Ma Rainey’s Black Bottom Review

Ma Rainey's Black Bottom. Images Johan Persson.
Ma Rainey’s Black Bottom. Images Johan Persson.

Ma Rainey, if you didn’t know, was the ‘Mother of the Blues’ whose formidable voice and intimidating personality made her famous – at least among black folk – in 1920s America.

But August Wilson’s engaging stage play, Ma Rainey’s Black Bottom, which has just opened at the National Theatre, is less to do with this redoubtable woman and more to do with an angry, embittered young man whose traumatic childhood of bigotry and prejudice defines his future.

It’s impossible not to be mesmerised by Sharon D Clarke’s powerhouse turn as bi-sexual Gertrude Rainey but it’s the story of O-T Fagbenle’s horn player, Levee, which leaves a lasting impression.

Our final glimpse of him is as a broken man, pushing his crumpled body into a rehearsal room wall on the vast Lyttelton stage, his eyes darting about looking for salvation after a momentary loss of control results in a terrible and unexpected tragedy.

Ma  Rainey

Ma Rainey’s Black Bottom is set in a Chicago recording studio where the diva is expected to lay down her latest album. The boys in the band arrive first and are shown to the basement rehearsal room where they bicker, josh with each other, and enjoy the sort of intimate friendship that comes from working more than 20 years together.

Piano player, Toledo (Lucian Msamati) is the group’s philosopher, pontificating about the lot of the black man and their relationship with the rest of the world, using his self-taught education that’s gleaned from books and newspapers to impress and confound his band mates, most of who can’t read.

Trombonist Cutler (Clint Dyer) and Giles Terera’s reserved bass player, Slow Drag, make up the established trio who are at odds with their fourth player, the hotheaded Levee. Levee is a peacock, strutting about in his shiny new white shoes and flash suit, boasting about how he is a class above the others, a person going places, a man with ambition.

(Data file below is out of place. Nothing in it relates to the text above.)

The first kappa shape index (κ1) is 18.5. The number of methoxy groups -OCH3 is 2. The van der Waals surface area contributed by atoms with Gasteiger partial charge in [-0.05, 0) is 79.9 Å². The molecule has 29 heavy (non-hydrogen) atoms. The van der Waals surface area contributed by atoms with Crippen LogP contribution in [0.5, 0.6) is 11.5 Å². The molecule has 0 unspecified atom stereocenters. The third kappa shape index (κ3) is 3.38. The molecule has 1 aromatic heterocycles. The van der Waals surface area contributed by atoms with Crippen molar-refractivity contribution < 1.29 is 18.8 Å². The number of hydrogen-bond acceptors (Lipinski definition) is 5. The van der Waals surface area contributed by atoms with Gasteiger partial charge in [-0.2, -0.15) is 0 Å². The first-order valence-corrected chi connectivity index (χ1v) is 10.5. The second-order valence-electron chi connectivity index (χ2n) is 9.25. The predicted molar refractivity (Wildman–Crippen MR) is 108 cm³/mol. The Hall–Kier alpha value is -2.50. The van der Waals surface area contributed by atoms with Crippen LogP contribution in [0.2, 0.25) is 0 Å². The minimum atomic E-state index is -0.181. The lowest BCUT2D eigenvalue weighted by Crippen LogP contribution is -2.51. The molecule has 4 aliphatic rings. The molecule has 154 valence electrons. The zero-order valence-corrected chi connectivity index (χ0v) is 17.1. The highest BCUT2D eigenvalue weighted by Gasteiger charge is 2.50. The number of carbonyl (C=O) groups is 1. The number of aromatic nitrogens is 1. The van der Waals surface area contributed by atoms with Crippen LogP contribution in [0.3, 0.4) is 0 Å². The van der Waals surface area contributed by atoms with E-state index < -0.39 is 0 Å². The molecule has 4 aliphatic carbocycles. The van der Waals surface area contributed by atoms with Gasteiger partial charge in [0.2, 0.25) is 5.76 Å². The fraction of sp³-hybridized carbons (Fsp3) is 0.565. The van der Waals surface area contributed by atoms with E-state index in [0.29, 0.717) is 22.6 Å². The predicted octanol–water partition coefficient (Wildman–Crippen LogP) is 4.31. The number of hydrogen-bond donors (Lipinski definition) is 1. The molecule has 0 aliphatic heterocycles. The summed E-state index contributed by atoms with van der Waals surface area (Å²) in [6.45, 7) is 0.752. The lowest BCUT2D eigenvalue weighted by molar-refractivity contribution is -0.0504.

It’s impossible to like this arrogant, obnoxious, young Turk who rails at the world and defies the existence of God – until one extraordinary scene which closes the first act. Here we learn about Levee’s childhood in a spellbinding performance that has the audience sitting transfixed by the emotional horror of it.

The play is very much a power struggle between Rainey and her white producer, Sturdyvant (Stuart McQuarrie) intercut with an insightful look at the life of black musicians struggling for recognition and respect. Ma Rainey is considered a superstar among her people but she can’t get a ride from a white cab driver.

Ma Rainey

O-T Fagbenle has to utter possibly the worst line of dialogue ever spoken on a National Theatre stage: “Can I introduce my red rooster to your brown hen?” (and manages to keep a straight face) but the moment of levity and seduction is soon forgotten as the unstable and desperate man loses control over a trifling incident.

It is wondrous listening to snatches of blues and jazz in the unlikely setting of the National Theatre, and let’s hope for more in future. I’d love to have heard some worked up, full production numbers but this drama isn’t the place (though surely Ma Rainey’s blues are ripe for a full-blooded musical?) .

But the intimacy of the play is lost on the huge, mostly empty, stage of the Lyttelton despite a cleverly designed set from Ultz that sees the rehearsal room rise and fall from the floor.

Sharon D Clarke has a spectacular voice, deep and rich, dripping with emotion, and she gives a terrific turn as the fearsome and indomitable Ma Rainey.

This is a classy performance from the entire ensemble with Msamati, Dyer, Terera and Fagbenle giving good value as actor/ musicians. There are times, however, when director Dominic Cooke, could have a tighter rein on their rehearsal room scenes which, entertaining as they are, are occasionally overlong.

Ma Rainey’s Black Bottom runs at the National Theatre until May 18.

Review Rating
  • Ma Rainey's Black Bottom


Sharon D Clarke sings the blues in the sensational Ma Rainey’s Black Bottom, a powerfully told story of prejudice and power in 1920s America from the pen of August Wilson.

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